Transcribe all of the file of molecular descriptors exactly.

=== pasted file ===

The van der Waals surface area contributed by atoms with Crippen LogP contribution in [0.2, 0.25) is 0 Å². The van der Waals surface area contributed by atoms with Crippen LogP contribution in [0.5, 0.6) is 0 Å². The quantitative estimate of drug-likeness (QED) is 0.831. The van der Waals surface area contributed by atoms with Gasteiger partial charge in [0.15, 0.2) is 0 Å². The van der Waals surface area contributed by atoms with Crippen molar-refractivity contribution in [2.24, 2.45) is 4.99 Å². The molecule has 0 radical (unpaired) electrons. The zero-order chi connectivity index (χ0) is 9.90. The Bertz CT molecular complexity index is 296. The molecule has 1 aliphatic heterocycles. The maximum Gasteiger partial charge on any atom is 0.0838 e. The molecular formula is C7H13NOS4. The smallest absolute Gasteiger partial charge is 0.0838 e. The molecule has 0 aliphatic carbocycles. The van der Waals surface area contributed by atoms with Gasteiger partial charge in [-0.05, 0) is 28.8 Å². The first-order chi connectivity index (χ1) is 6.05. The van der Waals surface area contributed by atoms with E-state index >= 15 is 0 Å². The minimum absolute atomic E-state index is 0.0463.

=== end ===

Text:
The van der Waals surface area contributed by atoms with Crippen LogP contribution in [0.2, 0.25) is 0 Å². The van der Waals surface area contributed by atoms with Crippen LogP contribution in [0.5, 0.6) is 0 Å². The quantitative estimate of drug-likeness (QED) is 0.831. The van der Waals surface area contributed by atoms with Gasteiger partial charge in [0.15, 0.2) is 0 Å². The van der Waals surface area contributed by atoms with Crippen molar-refractivity contribution in [2.24, 2.45) is 4.99 Å². The molecule has 0 radical (unpaired) electrons. The zero-order chi connectivity index (χ0) is 9.90. The Bertz CT molecular complexity index is 296. The molecule has 1 aliphatic heterocycles. The maximum Gasteiger partial charge on any atom is 0.0838 e. The molecular formula is C7H13NOS4. The smallest absolute Gasteiger partial charge is 0.0838 e. The molecule has 0 aliphatic carbocycles. The van der Waals surface area contributed by atoms with Gasteiger partial charge in [-0.05, 0) is 28.8 Å². The first-order chi connectivity index (χ1) is 6.05. The van der Waals surface area contributed by atoms with E-state index >= 15 is 0 Å². The minimum absolute atomic E-state index is 0.0463.